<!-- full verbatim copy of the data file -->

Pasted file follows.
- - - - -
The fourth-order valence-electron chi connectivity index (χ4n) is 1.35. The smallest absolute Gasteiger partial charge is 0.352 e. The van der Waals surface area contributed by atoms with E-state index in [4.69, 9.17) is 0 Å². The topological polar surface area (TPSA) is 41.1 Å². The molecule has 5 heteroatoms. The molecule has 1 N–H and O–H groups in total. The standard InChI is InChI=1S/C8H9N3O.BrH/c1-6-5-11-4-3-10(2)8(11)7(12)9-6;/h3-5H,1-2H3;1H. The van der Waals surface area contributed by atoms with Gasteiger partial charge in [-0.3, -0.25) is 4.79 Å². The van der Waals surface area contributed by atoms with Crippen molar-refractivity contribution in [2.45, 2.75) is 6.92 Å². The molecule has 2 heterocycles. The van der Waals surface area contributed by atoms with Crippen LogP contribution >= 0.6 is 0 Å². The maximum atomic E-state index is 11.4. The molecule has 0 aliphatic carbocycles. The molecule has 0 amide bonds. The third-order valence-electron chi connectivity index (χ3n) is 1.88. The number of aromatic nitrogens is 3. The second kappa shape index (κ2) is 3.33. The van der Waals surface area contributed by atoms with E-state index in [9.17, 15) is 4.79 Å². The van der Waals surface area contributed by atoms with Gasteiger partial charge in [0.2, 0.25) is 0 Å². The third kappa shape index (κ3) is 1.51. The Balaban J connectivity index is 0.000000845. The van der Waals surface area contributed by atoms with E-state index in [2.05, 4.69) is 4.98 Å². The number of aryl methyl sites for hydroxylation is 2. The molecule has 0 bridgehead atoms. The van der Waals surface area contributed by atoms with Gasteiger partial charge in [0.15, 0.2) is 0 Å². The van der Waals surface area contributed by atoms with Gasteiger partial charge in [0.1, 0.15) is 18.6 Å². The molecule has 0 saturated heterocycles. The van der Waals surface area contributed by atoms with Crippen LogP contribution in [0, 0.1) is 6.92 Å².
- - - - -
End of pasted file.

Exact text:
The fourth-order valence-electron chi connectivity index (χ4n) is 1.35. The smallest absolute Gasteiger partial charge is 0.352 e. The van der Waals surface area contributed by atoms with E-state index in [4.69, 9.17) is 0 Å². The topological polar surface area (TPSA) is 41.1 Å². The molecule has 5 heteroatoms. The molecule has 1 N–H and O–H groups in total. The standard InChI is InChI=1S/C8H9N3O.BrH/c1-6-5-11-4-3-10(2)8(11)7(12)9-6;/h3-5H,1-2H3;1H. The van der Waals surface area contributed by atoms with Gasteiger partial charge in [-0.3, -0.25) is 4.79 Å². The van der Waals surface area contributed by atoms with Crippen molar-refractivity contribution in [2.45, 2.75) is 6.92 Å². The molecule has 2 heterocycles. The van der Waals surface area contributed by atoms with Crippen LogP contribution >= 0.6 is 0 Å². The maximum atomic E-state index is 11.4. The molecule has 0 aliphatic carbocycles. The molecule has 0 amide bonds. The third-order valence-electron chi connectivity index (χ3n) is 1.88. The number of aromatic nitrogens is 3. The second kappa shape index (κ2) is 3.33. The van der Waals surface area contributed by atoms with E-state index in [9.17, 15) is 4.79 Å². The van der Waals surface area contributed by atoms with Gasteiger partial charge in [0.2, 0.25) is 0 Å². The third kappa shape index (κ3) is 1.51. The Balaban J connectivity index is 0.000000845. The van der Waals surface area contributed by atoms with E-state index in [2.05, 4.69) is 4.98 Å². The number of aryl methyl sites for hydroxylation is 2. The molecule has 0 bridgehead atoms. The van der Waals surface area contributed by atoms with Gasteiger partial charge in [0.15, 0.2) is 0 Å². The van der Waals surface area contributed by atoms with Gasteiger partial charge in [0.1, 0.15) is 18.6 Å². The molecule has 0 saturated heterocycles. The van der Waals surface area contributed by atoms with Crippen LogP contribution in [0, 0.1) is 6.92 Å².